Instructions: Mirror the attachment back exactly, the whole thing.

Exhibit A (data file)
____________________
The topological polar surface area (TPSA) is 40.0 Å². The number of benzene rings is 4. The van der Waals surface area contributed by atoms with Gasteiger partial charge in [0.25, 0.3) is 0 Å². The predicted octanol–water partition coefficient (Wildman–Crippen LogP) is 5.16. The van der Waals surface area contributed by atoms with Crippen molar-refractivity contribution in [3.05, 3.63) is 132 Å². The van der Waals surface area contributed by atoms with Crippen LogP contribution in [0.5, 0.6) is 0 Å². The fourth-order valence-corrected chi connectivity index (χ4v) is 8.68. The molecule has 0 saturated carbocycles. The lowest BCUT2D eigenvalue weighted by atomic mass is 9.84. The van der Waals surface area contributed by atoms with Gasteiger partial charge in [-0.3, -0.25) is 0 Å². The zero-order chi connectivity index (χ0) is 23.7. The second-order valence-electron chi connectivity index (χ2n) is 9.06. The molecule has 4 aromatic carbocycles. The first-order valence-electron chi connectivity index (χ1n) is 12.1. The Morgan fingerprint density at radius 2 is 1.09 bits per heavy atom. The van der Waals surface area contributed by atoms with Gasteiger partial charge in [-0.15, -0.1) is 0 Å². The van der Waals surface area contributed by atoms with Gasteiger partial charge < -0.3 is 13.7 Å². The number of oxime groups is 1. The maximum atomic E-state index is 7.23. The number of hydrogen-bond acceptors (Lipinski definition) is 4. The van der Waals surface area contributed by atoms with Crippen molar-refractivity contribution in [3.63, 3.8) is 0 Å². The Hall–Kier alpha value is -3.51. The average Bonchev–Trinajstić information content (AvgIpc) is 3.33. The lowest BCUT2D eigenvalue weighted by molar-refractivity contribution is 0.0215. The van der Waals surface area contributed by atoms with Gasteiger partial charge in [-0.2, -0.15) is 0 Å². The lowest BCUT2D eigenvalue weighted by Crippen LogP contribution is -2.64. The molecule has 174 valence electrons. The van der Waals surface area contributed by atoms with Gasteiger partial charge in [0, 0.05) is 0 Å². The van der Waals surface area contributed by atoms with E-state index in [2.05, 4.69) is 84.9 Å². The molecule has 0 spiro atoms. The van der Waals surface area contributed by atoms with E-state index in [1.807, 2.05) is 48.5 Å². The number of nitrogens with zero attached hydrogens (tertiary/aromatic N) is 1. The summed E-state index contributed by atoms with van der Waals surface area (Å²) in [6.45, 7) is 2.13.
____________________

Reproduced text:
The topological polar surface area (TPSA) is 40.0 Å². The number of benzene rings is 4. The van der Waals surface area contributed by atoms with Gasteiger partial charge in [0.25, 0.3) is 0 Å². The predicted octanol–water partition coefficient (Wildman–Crippen LogP) is 5.16. The van der Waals surface area contributed by atoms with Crippen molar-refractivity contribution in [3.05, 3.63) is 132 Å². The van der Waals surface area contributed by atoms with Crippen LogP contribution in [0.5, 0.6) is 0 Å². The fourth-order valence-corrected chi connectivity index (χ4v) is 8.68. The molecule has 0 saturated carbocycles. The lowest BCUT2D eigenvalue weighted by atomic mass is 9.84. The van der Waals surface area contributed by atoms with Gasteiger partial charge in [-0.3, -0.25) is 0 Å². The zero-order chi connectivity index (χ0) is 23.7. The second-order valence-electron chi connectivity index (χ2n) is 9.06. The molecule has 4 aromatic carbocycles. The first-order valence-electron chi connectivity index (χ1n) is 12.1. The Morgan fingerprint density at radius 2 is 1.09 bits per heavy atom. The van der Waals surface area contributed by atoms with Gasteiger partial charge in [-0.15, -0.1) is 0 Å². The van der Waals surface area contributed by atoms with Gasteiger partial charge < -0.3 is 13.7 Å². The number of oxime groups is 1. The maximum atomic E-state index is 7.23. The number of hydrogen-bond acceptors (Lipinski definition) is 4. The van der Waals surface area contributed by atoms with Crippen molar-refractivity contribution in [3.63, 3.8) is 0 Å². The Hall–Kier alpha value is -3.51. The average Bonchev–Trinajstić information content (AvgIpc) is 3.33. The lowest BCUT2D eigenvalue weighted by molar-refractivity contribution is 0.0215. The van der Waals surface area contributed by atoms with Gasteiger partial charge in [-0.2, -0.15) is 0 Å². The lowest BCUT2D eigenvalue weighted by Crippen LogP contribution is -2.64. The molecule has 174 valence electrons. The van der Waals surface area contributed by atoms with Gasteiger partial charge in [0, 0.05) is 0 Å². The van der Waals surface area contributed by atoms with E-state index in [2.05, 4.69) is 84.9 Å². The molecule has 0 spiro atoms. The van der Waals surface area contributed by atoms with E-state index in [1.807, 2.05) is 48.5 Å². The number of nitrogens with zero attached hydrogens (tertiary/aromatic N) is 1. The summed E-state index contributed by atoms with van der Waals surface area (Å²) in [6.45, 7) is 2.13.